When Melanie Walker’s husband got a job as an associate professor of educational psychology at The University of Alabama in August last year, they packed up and moved from their home in Durham, England, to Tuscaloosa.
But while he worked, she was left alone and unable to pursue her own career because for now the type of visa she was given doesn’t allow international spouses to work.
“As a spouse you’re basically an alien,” Walker said. “Everything you do has to go through the working spouse or the student. That’s possibly the hardest thing that people coming here have to deal with because when you are in your home country your identity and finances are your own, but when you come here as the spouse of a student, your identity and finances are connected to your spouse.”
With this not being her first international move due to her husband’s career, she quickly found ways to occupy her time and get involved. One of those ways she discovered was UA’s International Spouse Group, where she is now a co-leader.
“My husband and I saw the group on the website and I saw where they met and when, and I turned up one day to say hello and I was welcomed in,” she said.
The International Spouse Group brings together the spouses of international students, faculty, staff and scholars for activities and interaction by learning from each other and sharing unique knowledge and experiences, according to its website.
The home countries of current group members include Nepal, Brazil, Uganda, Bangladesh, Japan, England, the Netherlands, Germany and America. The group is open to American spouses who want to make international friends and support those friends in the process of acculturation.
The current American in the group, co-leader Kay Geno, is from south Louisiana and has been a member for a year and a half. She said she joined because she was new to Tuscaloosa and sought fellowship. She also wanted to help non-Americans acclimate.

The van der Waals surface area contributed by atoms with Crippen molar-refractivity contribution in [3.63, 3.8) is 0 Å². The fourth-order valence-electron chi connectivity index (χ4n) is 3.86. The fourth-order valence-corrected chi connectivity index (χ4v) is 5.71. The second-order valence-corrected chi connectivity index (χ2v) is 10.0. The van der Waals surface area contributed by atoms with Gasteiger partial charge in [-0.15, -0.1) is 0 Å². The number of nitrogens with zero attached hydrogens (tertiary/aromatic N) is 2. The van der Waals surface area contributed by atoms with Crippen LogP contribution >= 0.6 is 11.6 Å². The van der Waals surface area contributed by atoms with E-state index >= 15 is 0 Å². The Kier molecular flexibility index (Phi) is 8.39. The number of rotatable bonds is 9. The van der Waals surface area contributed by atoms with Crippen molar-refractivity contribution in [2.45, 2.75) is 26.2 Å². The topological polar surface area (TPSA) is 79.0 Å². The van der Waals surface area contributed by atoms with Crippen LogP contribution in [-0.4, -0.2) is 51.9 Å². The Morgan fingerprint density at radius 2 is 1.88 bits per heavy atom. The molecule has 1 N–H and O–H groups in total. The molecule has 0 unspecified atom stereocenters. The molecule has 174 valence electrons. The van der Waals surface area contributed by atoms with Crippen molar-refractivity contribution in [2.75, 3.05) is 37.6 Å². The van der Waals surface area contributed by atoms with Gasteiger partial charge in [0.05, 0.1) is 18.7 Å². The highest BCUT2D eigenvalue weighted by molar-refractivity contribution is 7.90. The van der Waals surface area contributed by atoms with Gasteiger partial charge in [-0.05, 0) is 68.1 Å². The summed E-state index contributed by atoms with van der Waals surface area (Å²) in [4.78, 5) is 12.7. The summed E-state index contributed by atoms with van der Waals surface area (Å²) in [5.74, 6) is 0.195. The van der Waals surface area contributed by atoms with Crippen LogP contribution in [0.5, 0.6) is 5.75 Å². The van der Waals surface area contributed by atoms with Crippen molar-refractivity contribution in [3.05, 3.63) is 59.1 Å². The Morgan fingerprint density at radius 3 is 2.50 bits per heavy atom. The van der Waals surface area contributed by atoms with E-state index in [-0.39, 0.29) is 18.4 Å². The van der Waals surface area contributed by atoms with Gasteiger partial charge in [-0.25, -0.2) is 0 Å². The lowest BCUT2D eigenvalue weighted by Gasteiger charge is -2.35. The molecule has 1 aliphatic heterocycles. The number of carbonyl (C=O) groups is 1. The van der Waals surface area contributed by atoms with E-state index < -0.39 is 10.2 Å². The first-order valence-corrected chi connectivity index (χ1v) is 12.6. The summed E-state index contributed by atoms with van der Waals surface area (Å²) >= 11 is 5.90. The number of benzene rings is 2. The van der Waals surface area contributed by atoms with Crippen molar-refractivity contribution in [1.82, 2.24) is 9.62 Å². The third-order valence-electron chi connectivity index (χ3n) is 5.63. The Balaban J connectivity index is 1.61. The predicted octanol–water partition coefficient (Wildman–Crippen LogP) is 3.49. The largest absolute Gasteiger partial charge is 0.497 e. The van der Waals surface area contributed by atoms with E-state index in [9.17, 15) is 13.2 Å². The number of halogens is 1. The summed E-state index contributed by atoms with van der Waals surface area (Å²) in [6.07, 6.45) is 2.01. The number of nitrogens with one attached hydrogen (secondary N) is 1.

“What I hope happens is that the camaraderie that they feel makes them understand that they aren’t the only ones who feel like they’re going through this struggle,” she said.
“We try to plug them into other places to volunteer and meet other people. Sometimes people come to our group for a long time and then others come here during their first year, get their footing and then go to other groups.”
Geno said group members generally have a lot of cultural questions, but also questions about how to properly conduct themselves in America.
“They ask things like, ‘how do I address someone in an email?’ ‘How many times should I call someone?’ They want help navigating through health care, purchasing a house, which of the 50 brands of toothpaste to buy, what cleaning supplies.
“So it’s just reassuring them that they were doing the right thing and helping them with next steps.”
The group also visits local and state hot spots.
Geno said the largest contingent in the group are spouses of graduate students.
The group meets each Wednesday during the school year from 10 to 11:30 a.m. in the International Student and Scholar Services offices in 105 BB Comer Hall.
The University of Alabama, the state’s oldest and largest public institution of higher education, is a student-centered research university that draws the best and brightest to an academic community committed to providing a premier undergraduate and graduate education. UA is dedicated to achieving excellence in scholarship, collaboration and intellectual engagement; providing public outreach and service to the state of Alabama and the nation; and nurturing a campus environment that fosters collegiality, respect and inclusivity.